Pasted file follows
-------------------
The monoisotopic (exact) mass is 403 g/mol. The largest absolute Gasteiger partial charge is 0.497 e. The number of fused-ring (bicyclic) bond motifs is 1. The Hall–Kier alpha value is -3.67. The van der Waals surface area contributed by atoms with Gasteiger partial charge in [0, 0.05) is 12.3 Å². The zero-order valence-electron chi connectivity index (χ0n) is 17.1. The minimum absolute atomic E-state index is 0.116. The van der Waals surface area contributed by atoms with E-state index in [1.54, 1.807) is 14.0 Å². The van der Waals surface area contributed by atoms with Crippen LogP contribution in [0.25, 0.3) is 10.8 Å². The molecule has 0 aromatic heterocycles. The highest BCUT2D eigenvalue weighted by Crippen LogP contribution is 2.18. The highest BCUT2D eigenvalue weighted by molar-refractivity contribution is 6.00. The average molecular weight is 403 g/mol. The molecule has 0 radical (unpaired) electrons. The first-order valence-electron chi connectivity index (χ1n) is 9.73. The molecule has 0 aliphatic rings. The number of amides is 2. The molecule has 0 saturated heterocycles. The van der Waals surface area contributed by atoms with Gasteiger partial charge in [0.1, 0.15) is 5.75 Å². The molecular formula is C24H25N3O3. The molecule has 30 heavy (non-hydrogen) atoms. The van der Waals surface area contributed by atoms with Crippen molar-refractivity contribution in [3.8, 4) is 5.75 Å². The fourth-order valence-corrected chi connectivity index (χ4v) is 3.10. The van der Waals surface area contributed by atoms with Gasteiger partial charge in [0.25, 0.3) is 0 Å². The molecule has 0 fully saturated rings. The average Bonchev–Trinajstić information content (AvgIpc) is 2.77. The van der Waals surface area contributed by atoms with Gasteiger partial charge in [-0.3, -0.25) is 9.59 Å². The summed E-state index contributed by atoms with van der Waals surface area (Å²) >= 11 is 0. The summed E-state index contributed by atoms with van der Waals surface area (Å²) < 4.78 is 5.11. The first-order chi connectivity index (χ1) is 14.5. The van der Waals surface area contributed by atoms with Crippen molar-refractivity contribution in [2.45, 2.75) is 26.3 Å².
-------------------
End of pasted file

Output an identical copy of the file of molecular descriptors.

The monoisotopic (exact) mass is 403 g/mol. The largest absolute Gasteiger partial charge is 0.497 e. The number of fused-ring (bicyclic) bond motifs is 1. The Hall–Kier alpha value is -3.67. The van der Waals surface area contributed by atoms with Gasteiger partial charge in [0, 0.05) is 12.3 Å². The zero-order valence-electron chi connectivity index (χ0n) is 17.1. The minimum absolute atomic E-state index is 0.116. The van der Waals surface area contributed by atoms with E-state index in [1.54, 1.807) is 14.0 Å². The van der Waals surface area contributed by atoms with Crippen LogP contribution in [0.25, 0.3) is 10.8 Å². The molecule has 0 aromatic heterocycles. The highest BCUT2D eigenvalue weighted by Crippen LogP contribution is 2.18. The highest BCUT2D eigenvalue weighted by molar-refractivity contribution is 6.00. The average molecular weight is 403 g/mol. The molecule has 0 radical (unpaired) electrons. The first-order valence-electron chi connectivity index (χ1n) is 9.73. The molecule has 0 aliphatic rings. The number of amides is 2. The molecule has 0 saturated heterocycles. The van der Waals surface area contributed by atoms with Gasteiger partial charge in [0.1, 0.15) is 5.75 Å². The molecular formula is C24H25N3O3. The molecule has 30 heavy (non-hydrogen) atoms. The van der Waals surface area contributed by atoms with Crippen molar-refractivity contribution in [3.8, 4) is 5.75 Å². The fourth-order valence-corrected chi connectivity index (χ4v) is 3.10. The van der Waals surface area contributed by atoms with Gasteiger partial charge in [0.25, 0.3) is 0 Å². The molecule has 0 fully saturated rings. The average Bonchev–Trinajstić information content (AvgIpc) is 2.77. The van der Waals surface area contributed by atoms with Gasteiger partial charge in [-0.3, -0.25) is 9.59 Å². The summed E-state index contributed by atoms with van der Waals surface area (Å²) >= 11 is 0. The summed E-state index contributed by atoms with van der Waals surface area (Å²) < 4.78 is 5.11. The first-order chi connectivity index (χ1) is 14.5. The van der Waals surface area contributed by atoms with Crippen molar-refractivity contribution in [2.45, 2.75) is 26.3 Å².